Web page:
On Being A Professional Writer

I’ve been writing for marketing and ads for almost thirty years, and wrote a first draft for a non-fiction-how-to-horse-massage almost twenty years ago. Life intervened and the book was stuffed into a box while I moved twice in the next year.  Four years ago, I wrote and researched for a year, my first attempt at a novel, then, when I realized it wasn’t working, I stuffed it in a drawer.  So, what do I call those early attempts?  Which is my first book?  I believe it’s neither, but rather a memoir that I started the following year, but not really.  That’s when I found my first writing conference, a journey that includes seven conferences over three summers.

I started with MIDWEST WRITERS WORKSHOP in the summer of 2010 at Ball State University in Muncie Indiana.  I went, in part, because I wanted to meet a blogger and staff member of Writer’s Digest who I’d been following.  Jane Friedman became and remains one of my all time favorite experts. She’s easy to understand and is generous with her extensive treasure trove of insider information for establishing a presence on the internet as well as the latest skinny on the publishing industry.  She’ll be there again this year (July 26-28th) along with Pulitzer Finalist and one of my favorite writer’s LEE MARTIN, who will be the keynote speaker this year’s event.  I first met Lee at AWP in Chicago earlier this year and fell in love with his writing.  The Muncie conference is less than four weeks away.  I can hardly wait.  But let’s not skip ahead.  Back to my first conference in July 2010.

When I arrived in Muncie, I had written almost 200 pages of my memoir.  I was overwhelmed and enthralled with all the writers and publishing professionals, with their generosity and openness.  I had signed up for several one-on-one “feedback” sessions, with one question echoing from the experts throughout.  “Where are you going with this?”  I wasn’t sure how to answer that because I thought I already had.  When I arrived home, I was totally confused about how to proceed.  I realized I was taking on too much for one book.  The questions kept coming as a result.  Should I break it up or push through to finish a first draft?  If I broke it up, how would I do that?  Needless to say, my head was spinning.

Serendipity intervened.  A few days after arriving home, exhausted from the impact of my first conference and rushing to take my college-age daughter to town, I slipped on a rug in my laundry room and went flying, crashing onto ceramic tile, all my weight on my left wrist.  With Greg out of town, my daughter drove me to emergency room.  The doctor told me I had shattered my wrist and it was bad.  So bad, that after my first surgery, he said it couldn’t be fixed.  I proved him wrong, but it took an intense six months of pleading for another doctor to take me on, two more surgeries, and months of physical therapy. The good side of this turn of events was that I had the time to rethink my book.  In early 2011 when my wrist brace was off and I could type with two hands, I began writing in earnest again.  Soon I completed a 150 pages of a new manuscript with a limited timeline.   It was time for another conference.  After more research on the internet, I chose THE WRITER’S INSTITUTE in Madison, WI. For three days on the lake at UW Madison, I had a blast–with teachers, writers and agents from all over the country.  I also met Laurie Scheer and elected to do some one-on-one work with her because of her enthusiasm and encouragement for my writing process.  It was the first of many workshops and conferences where I would search out her expertise.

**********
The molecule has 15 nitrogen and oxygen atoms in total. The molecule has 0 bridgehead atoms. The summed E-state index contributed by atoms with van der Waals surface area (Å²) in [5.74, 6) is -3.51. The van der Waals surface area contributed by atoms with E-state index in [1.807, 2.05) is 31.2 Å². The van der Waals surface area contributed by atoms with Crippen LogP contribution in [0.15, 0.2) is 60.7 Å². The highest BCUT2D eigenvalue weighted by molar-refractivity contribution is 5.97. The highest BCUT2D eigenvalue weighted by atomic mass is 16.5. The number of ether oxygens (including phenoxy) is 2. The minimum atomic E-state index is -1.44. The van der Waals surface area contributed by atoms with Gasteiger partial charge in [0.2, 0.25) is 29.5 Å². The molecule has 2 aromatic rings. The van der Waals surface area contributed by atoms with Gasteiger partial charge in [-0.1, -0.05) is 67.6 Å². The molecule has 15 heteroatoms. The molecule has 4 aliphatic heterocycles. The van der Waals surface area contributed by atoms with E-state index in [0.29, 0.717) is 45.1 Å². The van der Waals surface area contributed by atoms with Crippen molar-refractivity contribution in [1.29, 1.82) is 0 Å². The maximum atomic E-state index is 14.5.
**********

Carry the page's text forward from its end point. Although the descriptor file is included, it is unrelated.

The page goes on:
Over the next few months, I did some editing, wrote fifty more pages and submitted the first chapter to a contest connected with the EVANSTON WRITERS WORKSHOP.  Evanston’s In the Trenches With the Writer Conference  was different from the other conferences in that it’s run by volunteers–writer’s helping writers.  They started by organizing several monthly critique groups that are actively attended in the Chicago area.  Though the conference was a bit smaller, it had the greatest impact on me because I won the Evie Award for Non-fiction.  The encouragement I received as a result of winning this award propelled me to go home and finish a 367 page manuscript in four months.

That was October of last year and since, I have been editing and refining DANCE WHILE THE FIRE BURNS, a Life On the Move.  I’ve attended A WEEKEND WITH YOUR NOVEL at Madison, AWP in Chicago, returned to THE WRITER’S INSTITUTE (the next one is in April 2013) and have enrolled for both Muncie and Evanston conferences.  I’ve started on a YA that’s been brewing in the back of my head and on yellow pads for a few years, and am actively looking for an agent and publisher, as well as exploring all the changes with ebooks and the Big Six.

The main reason I’ve been spilling my guts about my journey is because on July 14th, I will be part of a panel discussion for IN PRINT, my local writer’s group that meets at Cherry Valley Library from 1:00pm to 4:00pm (the last hour being for networking with the other members). It’s open to the public.  If you’ve been going it on your own and looking for some support for your writer’s journey, stop in.  They people are great.  Encouraging, enthusiastic, and generous with a ton of resource material.  It will be the first time I will be on the other side of the table.   Hopefully a first of many, especially after my book is published.  So, wish me luck.

If you’re on a writer’s journey, I’d love to hear about it, a bit or a lot in the comments, and if you have a blog, be sure to leave a link.